NetworkInfo[] netInfo = cm.getAllNetworkInfo();
for (NetworkInfo ni : netInfo) {
if (ni.getTypeName().equalsIgnoreCase("WIFI"))
if (ni.isConnected())
haveConnectedWifi = true;
if (ni.getTypeName().equalsIgnoreCase("MOBILE"))
if (ni.isConnected())
haveConnectedMobile = true;
return haveConnectedWifi || haveConnectedMobile;
* Get Location Provider, depending on what's available NETWORK or GPS. Returns null if both of them are disabled.
* @return
public static String getLocationProvider()
return LocationManager.GPS_PROVIDER;
else if(hasNetwork())
return LocationManager.NETWORK_PROVIDER;
else {
return null;
<span style="font-family: Georgia, 'Times New Roman', 'Bitstream Charter', Times, serif; font-size: 13px; line-height: 19px;">}
</span><span style="font-family: Georgia, 'Times New Roman', 'Bitstream Charter', Times, serif; font-size: 13px; line-height: 19px;">}
</span><span style="font-family: Georgia, 'Times New Roman', 'Bitstream Charter', Times, serif; font-size: 13px; line-height: 19px;">public static boolean hasSdCard()
return android.os.Environment.getExternalStorageState().equals(android.os.Environment.MEDIA_MOUNTED);

Because it is a network process that would probably take at least a few second to complete, create a new class that extended AsyncTask. This ensures that the data saving occurred in the background, and the main UI thread would not be locked. Show a simple progress dialog box on the UI while the data was being saved on the server.

Click here to view the code snippets.

// Making an HTTP Post call, and passing the URL
HttpPost httpPost = new HttpPost(url);
httpPost.setHeader("content-type", "application/json");
HttpClient httpClient = new DefaultHttpClient(getHttpParameterObj(4000,4000));
// Building the JSON object.
JSONObject data = new JSONObject();
data.put("name", name);
data.put("address", address);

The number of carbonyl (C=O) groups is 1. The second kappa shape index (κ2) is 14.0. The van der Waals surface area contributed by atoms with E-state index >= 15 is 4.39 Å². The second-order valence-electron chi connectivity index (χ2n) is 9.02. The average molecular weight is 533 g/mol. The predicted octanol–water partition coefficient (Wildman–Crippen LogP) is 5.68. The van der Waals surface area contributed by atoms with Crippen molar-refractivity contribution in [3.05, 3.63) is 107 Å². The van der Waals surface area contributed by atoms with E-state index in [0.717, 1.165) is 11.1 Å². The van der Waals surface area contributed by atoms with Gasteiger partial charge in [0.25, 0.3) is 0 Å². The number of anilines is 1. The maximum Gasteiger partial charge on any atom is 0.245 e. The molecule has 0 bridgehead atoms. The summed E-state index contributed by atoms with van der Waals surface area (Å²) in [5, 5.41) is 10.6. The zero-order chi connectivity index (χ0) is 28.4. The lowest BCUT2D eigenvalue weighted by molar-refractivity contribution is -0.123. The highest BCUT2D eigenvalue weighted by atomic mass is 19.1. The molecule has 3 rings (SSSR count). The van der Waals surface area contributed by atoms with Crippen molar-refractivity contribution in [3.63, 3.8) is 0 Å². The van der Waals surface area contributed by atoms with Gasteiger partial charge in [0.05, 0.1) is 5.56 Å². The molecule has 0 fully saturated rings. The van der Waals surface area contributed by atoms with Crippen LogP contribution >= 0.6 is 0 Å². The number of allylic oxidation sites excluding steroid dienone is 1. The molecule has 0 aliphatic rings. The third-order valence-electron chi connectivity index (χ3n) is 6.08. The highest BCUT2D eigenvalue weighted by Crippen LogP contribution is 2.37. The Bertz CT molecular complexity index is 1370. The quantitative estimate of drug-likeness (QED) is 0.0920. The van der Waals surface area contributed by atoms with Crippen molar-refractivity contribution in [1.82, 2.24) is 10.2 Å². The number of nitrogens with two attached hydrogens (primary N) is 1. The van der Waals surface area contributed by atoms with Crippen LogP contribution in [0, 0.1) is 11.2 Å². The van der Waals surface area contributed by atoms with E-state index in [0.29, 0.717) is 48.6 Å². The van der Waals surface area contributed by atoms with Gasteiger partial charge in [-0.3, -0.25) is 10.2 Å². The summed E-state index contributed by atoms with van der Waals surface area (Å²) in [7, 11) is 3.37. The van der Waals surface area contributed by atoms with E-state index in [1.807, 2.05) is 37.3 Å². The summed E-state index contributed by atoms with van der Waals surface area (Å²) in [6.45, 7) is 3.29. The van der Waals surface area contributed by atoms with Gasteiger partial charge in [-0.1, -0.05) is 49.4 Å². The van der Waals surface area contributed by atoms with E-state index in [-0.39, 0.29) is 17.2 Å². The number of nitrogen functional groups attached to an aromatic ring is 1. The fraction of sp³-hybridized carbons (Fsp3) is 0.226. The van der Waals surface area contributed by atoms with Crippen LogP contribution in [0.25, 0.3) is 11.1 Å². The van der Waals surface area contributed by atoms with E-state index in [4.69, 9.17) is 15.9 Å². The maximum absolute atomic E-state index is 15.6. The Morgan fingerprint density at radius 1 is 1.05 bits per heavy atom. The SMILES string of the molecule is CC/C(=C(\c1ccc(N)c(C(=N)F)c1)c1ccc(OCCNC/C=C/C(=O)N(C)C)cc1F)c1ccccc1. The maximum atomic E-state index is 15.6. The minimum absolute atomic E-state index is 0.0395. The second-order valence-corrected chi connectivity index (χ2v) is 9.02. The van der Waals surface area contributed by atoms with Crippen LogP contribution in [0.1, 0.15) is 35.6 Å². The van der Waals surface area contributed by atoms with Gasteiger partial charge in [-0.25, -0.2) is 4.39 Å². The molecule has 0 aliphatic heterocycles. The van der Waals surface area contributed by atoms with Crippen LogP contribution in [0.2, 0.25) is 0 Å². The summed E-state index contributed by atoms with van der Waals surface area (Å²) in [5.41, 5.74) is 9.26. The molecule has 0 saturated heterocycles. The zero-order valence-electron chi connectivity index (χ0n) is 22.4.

StringEntity entity = new StringEntity(data.toString(), HTTP.UTF_8);
// Making the call.
HttpResponse response = httpClient.execute(httpPost);
// Getting data from the response to see if it was a success.
BufferedReader reader =new BufferedReader(new InputStreamReader(response.getEntity().getContent(), "UTF-8"));
String jsonResultStr = reader.readLine();
data = new JSONObject(jsonResultStr);
return data.getString("d");

* Build HTTP Parameters, such as timeOut.
* @param timeOutConnection
* @param timeOutSocket
* @return
private HttpParams getHttpParameterObj(int timeOutConnection,int timeOutSocket)
HttpParams httpParameters = new BasicHttpParams();
// Set the timeout in milliseconds until a connection is established.
HttpConnectionParams.setConnectionTimeout(httpParameters, timeOutConnection);
// Set the default socket timeout (SO_TIMEOUT)
// in milliseconds which is the timeout for waiting for data.
HttpConnectionParams.setSoTimeout(httpParameters, timeOutSocket);
return httpParameters;

Save the data on the server side.

Click here to view the web service code, the major data saving part has been encapsulated in a separate class but the web service signature is what is important.

[ScriptMethod(ResponseFormat = ResponseFormat.Json)]
#region Save User Data
public string saveUserData(string name, string email, string address)
Contact cntObj = new Contact(name, email, address);
// Save Contact Details takes care of all the storage part and such.
return saveContactDetails(cntObj);

Note that the names of the parameters are the same on both the web service and the java code on the Android.

Send a status ID back from the server and in the code snippet I linked to earlier, there are three lines of code that take care of parsing the JSON data received and getting the status ID.

Once status ID is checked, display the user a simple Toast message stating whether the call was a success or not.

The possibilities now are endless. This will now allow us to combine our Android knowledge with our existing expertise in areas of ASP.NET and C#.

Author: Abijeet Patro

About Author: Abijeet Patro is a solution architect and a member of R&D department at Osmosys. He has experience in website designing and in developing solutions using .Net technologies.